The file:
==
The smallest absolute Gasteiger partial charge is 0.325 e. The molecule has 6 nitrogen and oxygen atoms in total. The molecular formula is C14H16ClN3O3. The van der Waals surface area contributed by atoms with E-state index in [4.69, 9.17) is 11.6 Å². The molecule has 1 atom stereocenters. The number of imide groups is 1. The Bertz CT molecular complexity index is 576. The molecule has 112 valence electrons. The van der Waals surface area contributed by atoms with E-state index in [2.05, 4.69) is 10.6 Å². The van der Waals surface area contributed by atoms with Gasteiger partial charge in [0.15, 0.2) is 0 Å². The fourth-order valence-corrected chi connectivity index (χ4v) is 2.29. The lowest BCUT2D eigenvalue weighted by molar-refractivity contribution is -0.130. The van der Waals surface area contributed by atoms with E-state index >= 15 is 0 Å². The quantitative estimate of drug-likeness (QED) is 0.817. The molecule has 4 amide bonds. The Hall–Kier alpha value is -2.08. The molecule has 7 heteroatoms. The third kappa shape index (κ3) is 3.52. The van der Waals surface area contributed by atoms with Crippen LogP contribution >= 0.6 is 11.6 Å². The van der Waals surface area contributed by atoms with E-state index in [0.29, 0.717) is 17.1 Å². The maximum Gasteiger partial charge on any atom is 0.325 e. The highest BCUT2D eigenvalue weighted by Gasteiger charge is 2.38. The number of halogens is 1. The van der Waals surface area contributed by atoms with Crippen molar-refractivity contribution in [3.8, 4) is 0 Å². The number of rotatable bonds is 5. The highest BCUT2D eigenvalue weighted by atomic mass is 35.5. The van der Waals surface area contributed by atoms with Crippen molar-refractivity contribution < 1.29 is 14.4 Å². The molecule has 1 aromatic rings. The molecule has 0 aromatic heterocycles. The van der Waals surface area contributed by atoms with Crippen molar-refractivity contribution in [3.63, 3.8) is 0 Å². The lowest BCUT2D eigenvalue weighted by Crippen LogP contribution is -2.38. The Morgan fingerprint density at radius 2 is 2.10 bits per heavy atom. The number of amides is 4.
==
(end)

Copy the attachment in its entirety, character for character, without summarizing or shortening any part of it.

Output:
The smallest absolute Gasteiger partial charge is 0.325 e. The molecule has 6 nitrogen and oxygen atoms in total. The molecular formula is C14H16ClN3O3. The van der Waals surface area contributed by atoms with E-state index in [4.69, 9.17) is 11.6 Å². The molecule has 1 atom stereocenters. The number of imide groups is 1. The Bertz CT molecular complexity index is 576. The molecule has 112 valence electrons. The van der Waals surface area contributed by atoms with E-state index in [2.05, 4.69) is 10.6 Å². The van der Waals surface area contributed by atoms with Gasteiger partial charge in [0.15, 0.2) is 0 Å². The fourth-order valence-corrected chi connectivity index (χ4v) is 2.29. The lowest BCUT2D eigenvalue weighted by molar-refractivity contribution is -0.130. The van der Waals surface area contributed by atoms with E-state index >= 15 is 0 Å². The quantitative estimate of drug-likeness (QED) is 0.817. The molecule has 4 amide bonds. The Hall–Kier alpha value is -2.08. The molecule has 7 heteroatoms. The third kappa shape index (κ3) is 3.52. The van der Waals surface area contributed by atoms with Crippen LogP contribution >= 0.6 is 11.6 Å². The van der Waals surface area contributed by atoms with E-state index in [0.29, 0.717) is 17.1 Å². The maximum Gasteiger partial charge on any atom is 0.325 e. The highest BCUT2D eigenvalue weighted by Gasteiger charge is 2.38. The number of halogens is 1. The van der Waals surface area contributed by atoms with Crippen molar-refractivity contribution in [3.8, 4) is 0 Å². The number of rotatable bonds is 5. The highest BCUT2D eigenvalue weighted by atomic mass is 35.5. The van der Waals surface area contributed by atoms with Crippen molar-refractivity contribution < 1.29 is 14.4 Å². The molecule has 1 aromatic rings. The molecule has 0 aromatic heterocycles. The van der Waals surface area contributed by atoms with Crippen molar-refractivity contribution in [3.63, 3.8) is 0 Å². The lowest BCUT2D eigenvalue weighted by Crippen LogP contribution is -2.38. The Morgan fingerprint density at radius 2 is 2.10 bits per heavy atom. The number of amides is 4.